The MAC sublayer manages protocol access to the physical network medium. Network Layer The network layer provides routing and related functions that allow multiple data links to be combined into an internetwork. This is accomplished by the logical addressing (as opposed to the physical addressing) of devices. The network layer supports both connection-oriented and connectionless service from higher-layer protocols.
The transport layer implements reliable internetwork data transport services that are transparent to upper layers. Transport layer functions typically include the following:
Flow control — Flow control manages data transmission between devices so that the transmitting device does not send more data than the receiving device can process.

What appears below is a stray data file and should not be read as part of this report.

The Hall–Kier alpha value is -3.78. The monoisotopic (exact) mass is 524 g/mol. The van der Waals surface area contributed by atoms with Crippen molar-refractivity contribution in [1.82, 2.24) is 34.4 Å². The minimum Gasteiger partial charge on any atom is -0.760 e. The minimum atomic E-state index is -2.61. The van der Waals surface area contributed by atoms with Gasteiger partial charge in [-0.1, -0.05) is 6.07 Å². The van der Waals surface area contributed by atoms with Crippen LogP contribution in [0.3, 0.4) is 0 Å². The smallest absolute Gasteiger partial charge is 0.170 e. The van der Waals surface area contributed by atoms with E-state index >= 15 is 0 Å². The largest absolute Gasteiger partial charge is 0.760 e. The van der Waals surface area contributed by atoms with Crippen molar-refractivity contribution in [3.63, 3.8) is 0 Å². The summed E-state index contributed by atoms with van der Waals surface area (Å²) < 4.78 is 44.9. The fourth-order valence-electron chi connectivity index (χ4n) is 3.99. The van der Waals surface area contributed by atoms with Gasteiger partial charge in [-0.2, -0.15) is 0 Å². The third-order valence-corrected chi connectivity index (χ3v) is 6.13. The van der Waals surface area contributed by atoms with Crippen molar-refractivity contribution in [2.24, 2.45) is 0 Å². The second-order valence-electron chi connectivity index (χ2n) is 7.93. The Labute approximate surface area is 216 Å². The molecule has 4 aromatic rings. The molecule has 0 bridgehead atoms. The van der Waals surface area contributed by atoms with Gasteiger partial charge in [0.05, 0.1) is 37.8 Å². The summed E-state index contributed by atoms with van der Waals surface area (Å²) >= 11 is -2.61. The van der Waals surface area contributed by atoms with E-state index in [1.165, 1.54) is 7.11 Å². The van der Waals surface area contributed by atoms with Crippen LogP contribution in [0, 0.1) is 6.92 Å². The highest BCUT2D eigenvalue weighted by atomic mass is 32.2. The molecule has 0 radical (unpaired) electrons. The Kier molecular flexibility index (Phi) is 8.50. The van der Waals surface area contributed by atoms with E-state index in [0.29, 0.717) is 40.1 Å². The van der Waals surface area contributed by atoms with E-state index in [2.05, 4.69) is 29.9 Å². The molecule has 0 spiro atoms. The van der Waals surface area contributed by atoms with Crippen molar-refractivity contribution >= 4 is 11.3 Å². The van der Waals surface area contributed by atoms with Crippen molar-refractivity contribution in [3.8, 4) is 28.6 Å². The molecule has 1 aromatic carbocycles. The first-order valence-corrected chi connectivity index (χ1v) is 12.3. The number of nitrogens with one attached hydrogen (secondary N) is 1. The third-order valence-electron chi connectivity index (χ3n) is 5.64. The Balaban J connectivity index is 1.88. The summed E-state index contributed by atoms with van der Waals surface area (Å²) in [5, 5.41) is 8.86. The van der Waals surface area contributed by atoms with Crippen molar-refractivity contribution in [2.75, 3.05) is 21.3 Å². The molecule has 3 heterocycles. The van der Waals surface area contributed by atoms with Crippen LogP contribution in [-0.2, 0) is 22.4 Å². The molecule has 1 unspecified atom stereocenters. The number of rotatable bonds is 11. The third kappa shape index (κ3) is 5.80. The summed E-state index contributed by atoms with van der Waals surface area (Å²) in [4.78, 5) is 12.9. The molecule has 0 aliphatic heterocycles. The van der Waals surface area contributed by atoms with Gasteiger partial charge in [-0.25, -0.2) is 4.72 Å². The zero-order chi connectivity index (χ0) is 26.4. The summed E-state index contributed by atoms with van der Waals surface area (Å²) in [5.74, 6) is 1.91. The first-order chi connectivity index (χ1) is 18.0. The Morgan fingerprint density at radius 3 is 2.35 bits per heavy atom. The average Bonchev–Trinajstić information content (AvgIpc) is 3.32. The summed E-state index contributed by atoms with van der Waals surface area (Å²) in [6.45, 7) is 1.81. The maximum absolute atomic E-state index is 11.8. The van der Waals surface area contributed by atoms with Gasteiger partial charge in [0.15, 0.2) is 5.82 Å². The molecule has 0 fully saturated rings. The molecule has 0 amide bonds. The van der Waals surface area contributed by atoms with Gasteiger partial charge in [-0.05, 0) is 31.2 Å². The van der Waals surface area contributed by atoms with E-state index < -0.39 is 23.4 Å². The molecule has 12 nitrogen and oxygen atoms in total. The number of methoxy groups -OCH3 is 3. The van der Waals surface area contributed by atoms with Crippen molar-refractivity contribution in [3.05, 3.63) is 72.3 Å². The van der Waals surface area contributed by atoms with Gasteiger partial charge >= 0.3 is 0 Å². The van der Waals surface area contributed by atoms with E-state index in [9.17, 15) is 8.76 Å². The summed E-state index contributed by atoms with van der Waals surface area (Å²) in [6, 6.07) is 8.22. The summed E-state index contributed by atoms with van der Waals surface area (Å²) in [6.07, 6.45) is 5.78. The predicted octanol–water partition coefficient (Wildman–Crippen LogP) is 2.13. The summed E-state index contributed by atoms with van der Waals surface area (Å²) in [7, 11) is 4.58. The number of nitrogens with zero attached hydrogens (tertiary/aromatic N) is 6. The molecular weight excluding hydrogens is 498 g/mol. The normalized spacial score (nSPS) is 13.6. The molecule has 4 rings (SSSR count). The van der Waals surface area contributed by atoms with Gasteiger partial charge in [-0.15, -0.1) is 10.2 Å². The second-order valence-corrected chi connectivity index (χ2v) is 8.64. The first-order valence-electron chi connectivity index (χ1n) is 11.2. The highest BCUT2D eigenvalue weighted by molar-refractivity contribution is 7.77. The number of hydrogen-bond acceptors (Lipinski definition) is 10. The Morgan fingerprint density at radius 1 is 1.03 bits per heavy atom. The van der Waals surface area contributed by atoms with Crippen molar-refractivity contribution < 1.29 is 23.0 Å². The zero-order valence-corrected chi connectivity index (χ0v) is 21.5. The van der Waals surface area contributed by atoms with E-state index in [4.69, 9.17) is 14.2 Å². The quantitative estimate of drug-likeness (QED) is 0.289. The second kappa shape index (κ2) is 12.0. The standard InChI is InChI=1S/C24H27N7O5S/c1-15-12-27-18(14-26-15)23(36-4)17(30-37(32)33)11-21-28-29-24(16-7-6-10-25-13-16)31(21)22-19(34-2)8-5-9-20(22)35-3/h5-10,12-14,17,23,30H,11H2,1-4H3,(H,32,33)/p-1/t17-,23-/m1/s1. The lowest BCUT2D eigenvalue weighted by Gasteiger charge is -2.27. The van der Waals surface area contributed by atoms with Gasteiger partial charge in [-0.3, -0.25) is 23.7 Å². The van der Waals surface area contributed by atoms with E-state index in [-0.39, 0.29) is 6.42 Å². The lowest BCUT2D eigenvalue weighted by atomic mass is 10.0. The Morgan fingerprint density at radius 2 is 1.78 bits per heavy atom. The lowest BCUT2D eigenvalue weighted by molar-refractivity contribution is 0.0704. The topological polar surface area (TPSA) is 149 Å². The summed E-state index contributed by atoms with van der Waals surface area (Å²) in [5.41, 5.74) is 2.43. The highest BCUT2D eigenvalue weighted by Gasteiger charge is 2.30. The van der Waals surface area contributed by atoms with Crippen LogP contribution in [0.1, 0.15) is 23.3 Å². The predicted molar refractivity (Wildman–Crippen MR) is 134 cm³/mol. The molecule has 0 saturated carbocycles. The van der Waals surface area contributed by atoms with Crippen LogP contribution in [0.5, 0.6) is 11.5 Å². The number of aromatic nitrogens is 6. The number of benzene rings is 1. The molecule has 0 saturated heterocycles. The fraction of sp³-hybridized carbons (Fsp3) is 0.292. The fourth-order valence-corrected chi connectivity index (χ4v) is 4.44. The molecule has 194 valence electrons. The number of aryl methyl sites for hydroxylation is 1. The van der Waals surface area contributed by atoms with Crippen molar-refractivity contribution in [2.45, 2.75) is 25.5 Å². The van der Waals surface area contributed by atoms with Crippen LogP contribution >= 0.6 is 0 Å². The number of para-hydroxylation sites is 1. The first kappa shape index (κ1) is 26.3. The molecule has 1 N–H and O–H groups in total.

Multiplexing — Multiplexing allows data from several applications to be transmitted onto a single physical link.
Virtual circuit management — Virtual circuits are established, maintained, and terminated by the transport layer.
Error checking and recovery — Error checking involves various mechanisms for detecting transmission errors. Error recovery involves taking an action (such as requesting that data be retransmitted) to resolve any errors that occur.
Some examples of transport layer implementations follow:
Transmission Control Protocol (TCP), Name Binding Protocol (NBP), OSI transport protocols Session Layer
The session layer establishes, manages, and terminates communication sessions between presentation layer entities. Communication sessions consist of service requests and service responses that occur between applications located in different network devices. These requests and responses are coordinated by protocols implemented at the session layer. Some examples of session layer implementations follow: